A few months ago I was in the doctor's office. CNN was playing loudly in the background. Most of it involved Republicans talking about how the health care law was the root of all evil. Then Sanjay Gupta came on and gave a five minute rant about the evils of obesity and how it's destroying all health care everywhere. I got annoyed, wanted to yell and throw stuff at the TV. (I didn't.) Thankfully I was called into see the doctor soon after.
I've never had an abnormal blood pressure reading in my life and I didn't when the nurse took my stats but I've always been on the low side of normal. Today's reading had me at the high side of normal. I had to wonder. Did Sanjay Grupta just raise my blood pressure?
RESULTS: Participants responded most favorably to messages involving themes of increased fruit and vegetable consumption, and general messages involving multiple health behaviors. Messages that have been publicly criticized for their stigmatizing content received the most negative ratings and the lowest intentions to comply with message content. Furthermore, messages that were perceived to be most positive and motivating made no mention of the word ‘obesity’ at all, and instead focused on making healthy behavioral changes without reference to body weight.
"People who are severely obese were more likely than people of recommended weight to face some level of difficulty in doing activities of daily living," Schafer said. "Over 10 years, those odds of disability were nearly five times higher for people who reported some form of weight discrimination, but only twice as high for those who didn't face discrimination."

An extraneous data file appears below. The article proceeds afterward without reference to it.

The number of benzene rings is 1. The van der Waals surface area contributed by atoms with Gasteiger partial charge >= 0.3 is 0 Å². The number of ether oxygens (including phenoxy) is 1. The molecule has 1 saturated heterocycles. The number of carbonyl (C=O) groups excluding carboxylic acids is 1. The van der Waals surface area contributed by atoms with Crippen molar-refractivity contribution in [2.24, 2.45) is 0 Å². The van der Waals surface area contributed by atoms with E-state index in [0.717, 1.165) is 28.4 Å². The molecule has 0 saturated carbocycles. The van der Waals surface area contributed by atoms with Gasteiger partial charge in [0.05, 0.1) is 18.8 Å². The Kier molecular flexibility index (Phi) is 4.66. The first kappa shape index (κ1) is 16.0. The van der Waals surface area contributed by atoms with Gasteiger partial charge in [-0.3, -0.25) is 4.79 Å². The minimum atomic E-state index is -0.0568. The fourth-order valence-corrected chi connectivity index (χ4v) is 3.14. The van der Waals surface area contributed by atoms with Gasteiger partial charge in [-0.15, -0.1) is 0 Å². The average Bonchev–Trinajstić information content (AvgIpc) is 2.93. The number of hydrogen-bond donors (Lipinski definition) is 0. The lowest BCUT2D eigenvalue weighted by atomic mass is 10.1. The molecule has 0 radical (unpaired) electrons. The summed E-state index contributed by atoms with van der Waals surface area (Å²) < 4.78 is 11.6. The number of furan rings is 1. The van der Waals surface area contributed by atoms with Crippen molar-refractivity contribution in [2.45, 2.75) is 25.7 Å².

1. End the assumption that fat people are fat because we eat too much and don't exercise. Everyone has a unique body. Not all fat people are fat because they eat too much just like not all thin people are thin because they don't eat enough. There is a lot of proof that genetics play a strong role in your size.
2. Stop pressuring weight loss in the name of health. There is nothing wrong with encouraging people to cut down on junk food and enjoy healthy movement. There are several studies showing that healthy habits and movement are more important than weight loss. Encouraging weight loss will only make people stop healthy habits when weight loss stops.
3. Stop making fun of fat people, even the ones that fit the stereotype. You'll find many of them are normal kind human beings. All fat people deserve the same rights and privileges has everyone else.
4. If you are fat, start learning ways to love your body and avoid the stigma around you. While it might be hard in the doctor's office or work, you can ignore the trolls and the weight based health programs.
5. Reducing stigma on fat people won't work if you push weigh loss. What might work is a healthy dose of self-esteem including ending discrimination at the doctor's office, the workplace and even the mall. A perfect example is this MRI machine meant to accommodate very heavy people.
Stigma against fat people will end if we make it socially unacceptable. We all need to be proud of our bodies, we need to say no to the diet industry, weight based health and hatred.